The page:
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By Robert Joyner

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Expressive Painting Techniques - How To Avoid The Coloring Book Look

Expressive Painting Techniques

Expressive Painting Techniques - Avoid This Common Problem

This Expressive painting techniques lesson includes tips on how to implement drawing into your artwork. More importantly you will discover how to avoid the most common problem I see with artists when using this technique - the coloring book mistake. Basically instead drawing creatively, or organically, the lines are applied in a coloring book manner. You know, just outlining the edges & prominent details; like a coloring book. Why is this not good? It's predictable and pretty boring in my opinion, and lacks creativity.

What You Need to Know

  • If you want to paint expressively you need a sense of fearlessness and risk in your art. And this quality originates from one place - application.
  • How you apply linear interest to your artwork is a direct result of how comfortable and confident you are with the subject & medium.
  • This isn't the time for being timid.
  • To help you visually understand this concept I've included the illustration. It includes two versions of a structure, one 'tight' and the other is 'loose'.
  • In the 'tight' (on the left hand side of the illustration) example you will see how I trace the edges & prominent details.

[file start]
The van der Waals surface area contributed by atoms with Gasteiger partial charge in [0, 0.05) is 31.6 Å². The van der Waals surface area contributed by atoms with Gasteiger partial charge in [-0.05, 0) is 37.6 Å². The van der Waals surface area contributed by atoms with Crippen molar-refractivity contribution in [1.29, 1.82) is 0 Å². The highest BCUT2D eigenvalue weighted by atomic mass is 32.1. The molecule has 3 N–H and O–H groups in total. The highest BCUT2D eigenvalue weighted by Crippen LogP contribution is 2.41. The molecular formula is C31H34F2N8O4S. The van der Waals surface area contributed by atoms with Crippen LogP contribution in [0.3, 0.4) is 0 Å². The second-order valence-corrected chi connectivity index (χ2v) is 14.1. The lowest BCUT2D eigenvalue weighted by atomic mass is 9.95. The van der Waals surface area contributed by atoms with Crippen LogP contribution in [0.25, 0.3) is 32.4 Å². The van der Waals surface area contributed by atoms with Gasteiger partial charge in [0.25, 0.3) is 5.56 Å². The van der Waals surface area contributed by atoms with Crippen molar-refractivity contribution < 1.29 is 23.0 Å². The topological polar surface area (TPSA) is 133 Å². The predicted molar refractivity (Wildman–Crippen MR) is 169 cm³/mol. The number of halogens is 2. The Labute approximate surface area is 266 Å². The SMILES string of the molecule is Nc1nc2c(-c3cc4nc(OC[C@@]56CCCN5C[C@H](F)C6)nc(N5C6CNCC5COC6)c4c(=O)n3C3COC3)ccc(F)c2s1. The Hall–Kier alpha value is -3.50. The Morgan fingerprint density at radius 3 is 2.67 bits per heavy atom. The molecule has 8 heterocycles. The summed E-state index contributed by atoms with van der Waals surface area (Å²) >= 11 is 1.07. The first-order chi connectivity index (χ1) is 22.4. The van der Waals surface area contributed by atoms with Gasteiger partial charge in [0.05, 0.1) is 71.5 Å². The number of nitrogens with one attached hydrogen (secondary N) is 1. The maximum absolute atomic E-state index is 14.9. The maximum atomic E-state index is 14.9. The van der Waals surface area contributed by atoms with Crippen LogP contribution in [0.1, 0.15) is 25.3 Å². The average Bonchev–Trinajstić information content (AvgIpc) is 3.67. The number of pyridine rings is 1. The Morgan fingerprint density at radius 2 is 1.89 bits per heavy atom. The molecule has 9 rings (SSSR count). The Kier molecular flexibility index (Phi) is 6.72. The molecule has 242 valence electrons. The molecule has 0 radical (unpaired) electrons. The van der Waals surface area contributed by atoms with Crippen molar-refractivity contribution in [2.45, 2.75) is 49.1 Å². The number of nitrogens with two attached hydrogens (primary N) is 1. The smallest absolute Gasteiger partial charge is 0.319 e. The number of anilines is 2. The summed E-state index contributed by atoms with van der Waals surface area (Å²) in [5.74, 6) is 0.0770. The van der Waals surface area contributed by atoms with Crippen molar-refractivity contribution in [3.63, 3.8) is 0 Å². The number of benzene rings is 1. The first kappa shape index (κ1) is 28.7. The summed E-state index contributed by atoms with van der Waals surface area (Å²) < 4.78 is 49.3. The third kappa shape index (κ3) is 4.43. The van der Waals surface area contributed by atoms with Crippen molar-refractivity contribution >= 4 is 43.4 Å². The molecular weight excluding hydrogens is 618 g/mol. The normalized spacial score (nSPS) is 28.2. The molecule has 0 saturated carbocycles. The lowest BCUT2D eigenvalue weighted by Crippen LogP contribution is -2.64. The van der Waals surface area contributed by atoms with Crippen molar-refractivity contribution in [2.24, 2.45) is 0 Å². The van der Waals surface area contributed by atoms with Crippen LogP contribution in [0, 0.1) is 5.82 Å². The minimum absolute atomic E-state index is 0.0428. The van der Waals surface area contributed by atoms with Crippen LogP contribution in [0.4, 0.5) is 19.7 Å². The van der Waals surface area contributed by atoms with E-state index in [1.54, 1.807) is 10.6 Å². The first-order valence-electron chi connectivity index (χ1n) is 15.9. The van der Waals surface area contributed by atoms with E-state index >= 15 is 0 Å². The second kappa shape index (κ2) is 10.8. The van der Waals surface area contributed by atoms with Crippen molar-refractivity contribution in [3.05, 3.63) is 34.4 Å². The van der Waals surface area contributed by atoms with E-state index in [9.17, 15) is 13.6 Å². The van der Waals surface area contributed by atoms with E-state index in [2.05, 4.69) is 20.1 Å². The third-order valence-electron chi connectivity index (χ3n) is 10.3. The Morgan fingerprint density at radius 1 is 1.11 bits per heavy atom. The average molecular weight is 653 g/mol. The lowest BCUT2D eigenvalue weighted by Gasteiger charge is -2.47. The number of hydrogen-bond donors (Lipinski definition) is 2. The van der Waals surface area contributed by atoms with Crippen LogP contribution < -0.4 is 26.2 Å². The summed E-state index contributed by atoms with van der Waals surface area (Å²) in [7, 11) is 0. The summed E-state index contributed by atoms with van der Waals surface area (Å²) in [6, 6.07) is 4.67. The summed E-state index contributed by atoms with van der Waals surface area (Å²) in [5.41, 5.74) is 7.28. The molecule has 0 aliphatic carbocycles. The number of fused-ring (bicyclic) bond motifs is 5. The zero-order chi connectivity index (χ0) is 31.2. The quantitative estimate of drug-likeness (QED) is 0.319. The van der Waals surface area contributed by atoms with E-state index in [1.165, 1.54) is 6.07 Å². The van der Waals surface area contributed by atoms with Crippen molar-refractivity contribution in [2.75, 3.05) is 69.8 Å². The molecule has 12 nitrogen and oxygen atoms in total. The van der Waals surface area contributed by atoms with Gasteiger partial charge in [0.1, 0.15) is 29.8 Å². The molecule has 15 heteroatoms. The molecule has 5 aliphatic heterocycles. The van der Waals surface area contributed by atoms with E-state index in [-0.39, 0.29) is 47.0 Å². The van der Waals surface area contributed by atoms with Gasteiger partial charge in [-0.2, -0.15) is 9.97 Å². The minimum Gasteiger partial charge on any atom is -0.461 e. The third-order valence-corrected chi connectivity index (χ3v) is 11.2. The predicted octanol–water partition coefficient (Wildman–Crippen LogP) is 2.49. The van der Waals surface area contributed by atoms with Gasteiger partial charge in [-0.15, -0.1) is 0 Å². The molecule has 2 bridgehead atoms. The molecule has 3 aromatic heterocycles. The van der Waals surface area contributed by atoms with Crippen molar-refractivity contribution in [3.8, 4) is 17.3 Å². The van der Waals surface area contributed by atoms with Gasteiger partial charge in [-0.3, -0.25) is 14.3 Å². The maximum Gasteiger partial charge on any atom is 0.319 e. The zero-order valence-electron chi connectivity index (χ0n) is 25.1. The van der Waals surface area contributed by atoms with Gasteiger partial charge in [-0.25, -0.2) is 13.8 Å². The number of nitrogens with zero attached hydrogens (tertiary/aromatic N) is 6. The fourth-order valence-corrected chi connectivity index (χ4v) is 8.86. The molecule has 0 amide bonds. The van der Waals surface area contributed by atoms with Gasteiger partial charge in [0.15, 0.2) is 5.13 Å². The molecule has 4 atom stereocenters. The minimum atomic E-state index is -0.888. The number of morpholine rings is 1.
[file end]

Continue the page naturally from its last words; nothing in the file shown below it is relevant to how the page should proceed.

• In the 'loose' example I stray away from the coloring book method by using the lines in a more organic & creative way.
  • Before you add the drawing medium try to envision an entry point and an exit point. So, where does the line begin and where does it end. This assessment will help you add the stroke more confidently.
  • In the 'loose' example the charcoal is introduced by utilizing the darks in the shadows.It's my 'entry' point. So, right away I'm avoiding the mistake of tracing the edges.
  • Notice the freedom & carefree linear interest created by the charcoal in the 'loose' version as opposed to the flat look of the 'coloring book' example.

Remember: It's critical to take your time when adding lines to your art. What I mean is you need to observe the painting for a while and plan where you can 'introduce' the line into the subject and how that line would then travel through the features & details of the subject. This will help you apply the charcoal in a more confident manner thus resulting in a more striking painting.

Demonstration Images

Coloring Book Example - Not Good

Creative And Loose Example - Much Better

Note: This is the free version. If you would like access to the Premium Video Tutorial Version it's available via SkillShare

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